3. Communicate

Tell him what you just told me.  Tell him you want to be close to him.

Mara has been blogging lately about being vulnerable.  When Pete and I fell in love it felt so good to be vulnerable.   Then I got hurt.  Now I want to be strong and independent.  But I've learned that I have to be honest and share my feelings, even if it makes me feel vulnerable. The more I share, the closer I feel to him.  I share when I'm worried, I shared when I've had a breakthrough, I share when I discover a new weakness in myself, I try to apologize when I know I'm wrong.  It is important to say "This helps, I like this." Or "This is not helping, I don't like this. " And  "I need _______."  Or "Can we not do __________?" And try to be the person that he can do likewise with you. 

4.  Time 

I don't know what else to say about this.  It will just take time.  Be patient with yourself and him. 

I mentioned that today I was having some of those old feelings.  There was a "slip", there was a confession, and my initial reaction was peaceful and forgiving.  But then I started to doubt myself, did I make that too easy?  Anger taunted me, called to me.  As soon as it did it was like the ground and air was freezing around me, tension, awkwardness.  Fortunately I was able to dismiss those feelings before they got the better of me, and it felt good. 

I am so hopeful for you, A.H. that there will be very tender moments with your husband, that will lay the foundation for a deeper relationship.  You know the bitter now, it is nasty, and when you find the sweet, it will be oh so sweet!

Okay now- everyone else- how do you do it? Where did you start?


  1. Is anyone watching this Addiction segment between conference? You guys this is AWESOME! WE are so not alone! You are not alone! I know one of the couples on there.... I had no idea... it its CRAZY!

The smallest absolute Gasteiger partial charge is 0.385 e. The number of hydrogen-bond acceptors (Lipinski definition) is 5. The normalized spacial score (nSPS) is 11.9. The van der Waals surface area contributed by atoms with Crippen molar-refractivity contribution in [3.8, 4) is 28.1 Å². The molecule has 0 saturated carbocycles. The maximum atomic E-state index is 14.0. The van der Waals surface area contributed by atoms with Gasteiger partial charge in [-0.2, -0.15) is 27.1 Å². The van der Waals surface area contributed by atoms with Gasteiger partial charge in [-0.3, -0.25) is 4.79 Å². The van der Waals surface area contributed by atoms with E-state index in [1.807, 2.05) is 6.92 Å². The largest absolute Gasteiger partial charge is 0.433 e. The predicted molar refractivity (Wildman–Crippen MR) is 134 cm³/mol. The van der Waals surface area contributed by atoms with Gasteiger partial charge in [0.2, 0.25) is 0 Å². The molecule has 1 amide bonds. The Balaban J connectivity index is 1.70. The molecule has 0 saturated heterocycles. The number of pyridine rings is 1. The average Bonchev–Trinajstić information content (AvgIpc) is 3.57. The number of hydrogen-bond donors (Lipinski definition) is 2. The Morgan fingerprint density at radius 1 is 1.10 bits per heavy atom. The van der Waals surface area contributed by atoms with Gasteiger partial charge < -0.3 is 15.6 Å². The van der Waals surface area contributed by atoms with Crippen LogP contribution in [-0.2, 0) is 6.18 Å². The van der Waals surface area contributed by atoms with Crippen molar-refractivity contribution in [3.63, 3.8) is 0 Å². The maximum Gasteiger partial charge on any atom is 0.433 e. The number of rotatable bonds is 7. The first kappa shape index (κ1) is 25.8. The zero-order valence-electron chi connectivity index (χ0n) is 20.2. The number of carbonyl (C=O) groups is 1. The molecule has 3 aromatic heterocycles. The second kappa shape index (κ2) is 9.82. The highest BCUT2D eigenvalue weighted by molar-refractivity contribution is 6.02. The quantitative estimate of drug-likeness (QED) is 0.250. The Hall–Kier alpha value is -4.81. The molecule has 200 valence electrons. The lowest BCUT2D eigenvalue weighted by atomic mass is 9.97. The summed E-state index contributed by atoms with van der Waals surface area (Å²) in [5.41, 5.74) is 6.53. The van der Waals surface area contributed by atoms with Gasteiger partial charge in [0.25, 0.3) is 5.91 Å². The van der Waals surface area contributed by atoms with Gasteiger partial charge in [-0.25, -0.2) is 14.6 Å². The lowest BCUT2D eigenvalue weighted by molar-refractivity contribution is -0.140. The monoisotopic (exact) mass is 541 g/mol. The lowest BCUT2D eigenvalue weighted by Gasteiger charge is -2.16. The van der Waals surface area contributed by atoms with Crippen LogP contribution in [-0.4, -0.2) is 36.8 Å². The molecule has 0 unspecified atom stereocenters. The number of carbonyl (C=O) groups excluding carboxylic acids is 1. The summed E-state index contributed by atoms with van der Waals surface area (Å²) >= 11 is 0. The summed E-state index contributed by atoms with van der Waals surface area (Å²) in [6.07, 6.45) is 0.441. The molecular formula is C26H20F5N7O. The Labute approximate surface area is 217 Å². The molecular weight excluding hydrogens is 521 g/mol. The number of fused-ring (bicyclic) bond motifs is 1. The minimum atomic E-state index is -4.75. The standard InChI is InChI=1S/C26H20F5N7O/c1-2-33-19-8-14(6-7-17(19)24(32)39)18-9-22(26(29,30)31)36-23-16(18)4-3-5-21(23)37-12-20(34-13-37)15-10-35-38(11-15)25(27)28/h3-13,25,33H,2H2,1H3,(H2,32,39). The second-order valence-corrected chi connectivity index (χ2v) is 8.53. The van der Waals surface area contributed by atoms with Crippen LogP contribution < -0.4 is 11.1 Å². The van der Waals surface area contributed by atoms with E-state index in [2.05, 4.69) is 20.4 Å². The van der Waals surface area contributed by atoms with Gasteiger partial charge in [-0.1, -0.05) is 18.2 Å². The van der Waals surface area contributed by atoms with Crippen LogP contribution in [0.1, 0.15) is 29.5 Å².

I'm coming back to read this post in full tonight and to comment, but from what I saw in the top sentence, I'm sorry Jane.... I love you and am thinking of you!

    I'll be back tonight but wanted to tell you I'm thinking of you!


    1. Aw man. I didn't know there was an addiction segment on between sessions. Bummed we missed it!

    2. Where did you see it, Jacy? BYUTV? At the chapel on the satellite broadcast? Online? Do you know what it was called or where we could access it? Do you think it's archived somewhere?

    3. Yeah- I'm totally bummed I missed that.

    4. I just found this site. We were just talking about boundaries with our therapist. What a blessing this site is! I have much reading ahead of me to see what you all have been through and what wisdom you have to offer. I too missed these segments but found the link and am watching them now. Here it is: http://www.ksl.com/?nid=296&sid=19827401&title=a-ksl-special-12-steps---the-road-to-recovery and if anyone hasn't seen this one, you should check it out. I cried as I watched it. http://www.outinthelight.com/news/2239/healing-the-broken-hearted

  2. I so needed to read #1. I feel like that all the time. Am I making it too easy? Am I done being mad? There's a piece of me that can get over it, but a (louder) piece of me that needs to teach him a lesson.